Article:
Colleen Gratzer asks Ted some questions
Photo: Ted and his wife Robin McCoy Brooks
How long have you been in the industry?
My first job as a creative professional was as a design/illustrator for Boeing in 1967. I’ve been making my way as a professional creative ever since.
However, my work as a creative started much earlier. I began drawing and telling stories from the moment I could talk. But I vividly remember discovering the power of story and art in the second grade with the recognition I got from telling a story and doing an illustration of Columbus’ ships. Somehow, I knew I would make my way in the world with these skills even then.
By the way, every creative I’ve interviewed over the years tells a similar story. These early experiences are something I always remind students of when they tell me they have no experience.
What is your focus?
I help creatives find ways to survive and hopefully thrive as a consultant for $100 an hour.
I write and illustrate both nonfiction and fiction. My nonfiction deals with the struggle we creatives are in to find new ways to support ourselves financially both within the corporate environment and outside of it. Many of my advice articles are on FastCompany. Others are on my blog.
My fiction uses life experiences – experiences that couldn’t be made public for all the usual reasons – as the source of story material. With fiction I explore both the struggle we all face and ways of coping while creating sustainable income.
I’m currently investigating Patreon as a source of income for creatives including myself. I just completed my first serial novel. All 30 chapters are available free on my blog.
What led you to do what you’re doing now?
The discovery of Naomi Klein’s book “No Logo” as I was literally boarding the plane to London to take my new job as Chief Creative Officer/Global for Fitch Worldwide. Ridiculous title but I was oh so proud of it at the time.
I’d built my life climbing the mountain of corporate communications and branding. The purpose of my work and the work of my company was advancing the cause of many of the biggest corporations in the world. Proud of our work and proud of my ability to create great jobs for creatives I was shocked out of my ignorance by Naomi Klein’s work.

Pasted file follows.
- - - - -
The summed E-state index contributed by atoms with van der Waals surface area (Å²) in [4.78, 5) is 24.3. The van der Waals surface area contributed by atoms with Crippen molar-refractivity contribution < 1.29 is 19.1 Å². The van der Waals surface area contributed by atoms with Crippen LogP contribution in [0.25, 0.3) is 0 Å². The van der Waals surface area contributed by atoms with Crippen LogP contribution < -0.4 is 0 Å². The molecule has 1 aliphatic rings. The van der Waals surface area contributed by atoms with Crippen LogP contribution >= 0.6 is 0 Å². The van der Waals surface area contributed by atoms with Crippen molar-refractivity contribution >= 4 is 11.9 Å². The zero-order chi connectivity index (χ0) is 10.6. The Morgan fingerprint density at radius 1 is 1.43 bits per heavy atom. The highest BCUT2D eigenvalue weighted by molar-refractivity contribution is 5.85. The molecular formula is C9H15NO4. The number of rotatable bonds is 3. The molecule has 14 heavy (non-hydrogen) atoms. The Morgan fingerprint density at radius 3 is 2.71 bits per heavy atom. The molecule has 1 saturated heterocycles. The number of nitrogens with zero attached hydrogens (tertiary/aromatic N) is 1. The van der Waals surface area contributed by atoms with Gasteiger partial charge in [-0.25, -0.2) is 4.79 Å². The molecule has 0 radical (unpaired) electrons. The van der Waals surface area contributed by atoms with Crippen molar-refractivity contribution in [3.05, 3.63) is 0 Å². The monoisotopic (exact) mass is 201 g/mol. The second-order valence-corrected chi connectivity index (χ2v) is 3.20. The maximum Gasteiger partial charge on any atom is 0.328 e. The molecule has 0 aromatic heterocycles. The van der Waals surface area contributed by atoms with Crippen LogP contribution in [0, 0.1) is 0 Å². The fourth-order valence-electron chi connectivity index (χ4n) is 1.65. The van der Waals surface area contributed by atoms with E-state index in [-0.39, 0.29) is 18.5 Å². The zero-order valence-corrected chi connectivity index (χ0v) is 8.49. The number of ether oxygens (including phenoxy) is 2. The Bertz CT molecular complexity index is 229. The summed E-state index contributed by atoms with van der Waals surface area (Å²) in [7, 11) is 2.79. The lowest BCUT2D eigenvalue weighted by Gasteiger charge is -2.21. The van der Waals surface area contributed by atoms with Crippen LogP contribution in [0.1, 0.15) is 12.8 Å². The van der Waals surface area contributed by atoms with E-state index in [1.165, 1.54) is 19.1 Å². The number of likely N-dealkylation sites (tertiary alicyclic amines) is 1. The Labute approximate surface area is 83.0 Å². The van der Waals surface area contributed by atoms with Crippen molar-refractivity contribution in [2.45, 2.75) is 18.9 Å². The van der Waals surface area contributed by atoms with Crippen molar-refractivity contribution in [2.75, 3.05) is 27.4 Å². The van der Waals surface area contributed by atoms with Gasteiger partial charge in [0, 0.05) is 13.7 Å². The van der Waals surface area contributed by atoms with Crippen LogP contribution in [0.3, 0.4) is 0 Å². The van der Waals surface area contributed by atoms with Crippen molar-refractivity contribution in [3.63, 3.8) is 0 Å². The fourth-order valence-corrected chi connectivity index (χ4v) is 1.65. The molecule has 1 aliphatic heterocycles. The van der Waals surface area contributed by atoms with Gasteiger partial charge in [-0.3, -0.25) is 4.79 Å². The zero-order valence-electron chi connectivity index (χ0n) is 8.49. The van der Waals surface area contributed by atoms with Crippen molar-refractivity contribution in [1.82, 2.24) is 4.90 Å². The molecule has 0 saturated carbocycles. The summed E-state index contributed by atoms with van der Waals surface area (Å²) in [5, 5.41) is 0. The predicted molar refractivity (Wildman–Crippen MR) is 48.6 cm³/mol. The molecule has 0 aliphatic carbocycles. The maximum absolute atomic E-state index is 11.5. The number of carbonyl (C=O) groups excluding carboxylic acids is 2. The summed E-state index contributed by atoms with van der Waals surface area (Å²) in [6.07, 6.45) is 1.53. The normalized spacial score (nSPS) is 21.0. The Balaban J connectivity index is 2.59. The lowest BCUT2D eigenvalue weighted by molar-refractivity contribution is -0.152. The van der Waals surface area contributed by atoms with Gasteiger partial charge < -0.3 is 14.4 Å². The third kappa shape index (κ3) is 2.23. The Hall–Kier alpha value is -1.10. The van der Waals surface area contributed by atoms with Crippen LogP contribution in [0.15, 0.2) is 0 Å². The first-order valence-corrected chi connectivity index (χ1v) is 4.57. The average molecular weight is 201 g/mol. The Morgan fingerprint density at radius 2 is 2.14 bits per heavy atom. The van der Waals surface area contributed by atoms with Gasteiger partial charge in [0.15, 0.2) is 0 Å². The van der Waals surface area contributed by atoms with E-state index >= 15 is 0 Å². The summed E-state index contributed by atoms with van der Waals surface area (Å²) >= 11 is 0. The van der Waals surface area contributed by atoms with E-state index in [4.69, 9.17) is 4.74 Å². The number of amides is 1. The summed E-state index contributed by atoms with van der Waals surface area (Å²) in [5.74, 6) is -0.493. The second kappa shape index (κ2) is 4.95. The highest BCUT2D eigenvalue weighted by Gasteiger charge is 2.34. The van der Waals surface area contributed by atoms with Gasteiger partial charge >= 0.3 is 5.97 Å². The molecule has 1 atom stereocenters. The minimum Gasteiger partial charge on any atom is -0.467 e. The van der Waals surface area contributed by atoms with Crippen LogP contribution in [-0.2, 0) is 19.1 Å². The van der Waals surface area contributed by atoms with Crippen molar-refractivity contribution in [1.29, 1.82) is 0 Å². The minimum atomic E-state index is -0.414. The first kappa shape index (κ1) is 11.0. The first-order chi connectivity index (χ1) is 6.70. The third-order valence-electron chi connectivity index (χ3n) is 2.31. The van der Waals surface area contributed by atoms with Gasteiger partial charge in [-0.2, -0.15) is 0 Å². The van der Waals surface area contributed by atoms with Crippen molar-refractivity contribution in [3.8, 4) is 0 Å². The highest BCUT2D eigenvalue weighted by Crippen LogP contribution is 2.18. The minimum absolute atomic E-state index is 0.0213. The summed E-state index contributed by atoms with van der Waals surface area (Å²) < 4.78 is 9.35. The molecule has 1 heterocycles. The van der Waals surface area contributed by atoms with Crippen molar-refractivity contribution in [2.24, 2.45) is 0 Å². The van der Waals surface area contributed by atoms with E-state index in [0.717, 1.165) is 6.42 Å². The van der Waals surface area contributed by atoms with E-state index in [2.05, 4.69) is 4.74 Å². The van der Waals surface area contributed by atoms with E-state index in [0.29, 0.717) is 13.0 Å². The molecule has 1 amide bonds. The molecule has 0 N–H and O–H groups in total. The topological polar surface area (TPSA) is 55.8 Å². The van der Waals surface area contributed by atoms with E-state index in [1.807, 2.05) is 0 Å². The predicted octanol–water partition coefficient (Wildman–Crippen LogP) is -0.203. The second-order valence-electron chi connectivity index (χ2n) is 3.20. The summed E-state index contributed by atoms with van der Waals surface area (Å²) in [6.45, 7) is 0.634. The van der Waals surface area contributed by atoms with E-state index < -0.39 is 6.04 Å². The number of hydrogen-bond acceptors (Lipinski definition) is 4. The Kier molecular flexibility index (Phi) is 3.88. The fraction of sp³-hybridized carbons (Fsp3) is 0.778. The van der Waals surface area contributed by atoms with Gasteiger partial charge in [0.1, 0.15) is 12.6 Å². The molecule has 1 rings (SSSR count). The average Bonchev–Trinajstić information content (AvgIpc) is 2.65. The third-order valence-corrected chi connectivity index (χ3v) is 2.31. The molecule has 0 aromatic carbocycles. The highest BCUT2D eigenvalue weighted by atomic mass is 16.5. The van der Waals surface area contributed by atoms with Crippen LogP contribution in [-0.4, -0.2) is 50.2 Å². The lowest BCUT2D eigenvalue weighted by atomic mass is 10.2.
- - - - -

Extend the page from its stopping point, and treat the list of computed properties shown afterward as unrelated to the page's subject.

With “No Logo” I discovered what I’d feared in some small recess of my mind all along. That our work for the corporate world was contributing to the exploitation of labor and the damaging extraction of resources in the quest for endless economic growth. Endless growth that’s killing not just people but the planet itself.
Do you have a secret talent?
It’s not so secret anymore. But I have orphan syndrome. As a result, for much of my life people underestimated me. This became an advantage in competitive contests for new business with competitors often assuming that as an underdog I’d be easy to best.
What was the worst job you have ever had?
I spent 3 years searching for and finding independent design firm to purchase for a publicly traded corporation. I soon learned that senior management was hated and feared. Creatives were viewed through Excel spreadsheets as expendable resources.
I took the job for the power it gave me, the travel and the connections it provided to design firms all over the world. I sold myself on the position – even though I knew it was morally corrupt – by thinking I could change the corporation. A very ego gratifying thought. A thought that was ridiculous.
Would you rather make headlines for saving somebody’s life or winning a Nobel Prize?
I’m just narcissistic enough to want to save creatives from laboring for the global neoliberal elite. Headlines would help.
What TV show or movie would you want to be in?
The Americans. I love the emotional battle between two flawed systems. And the drama depicted at all levels of our lives from family to bureaucracies shaping world events. Robin and I have been binge watching it for a couple of weeks now.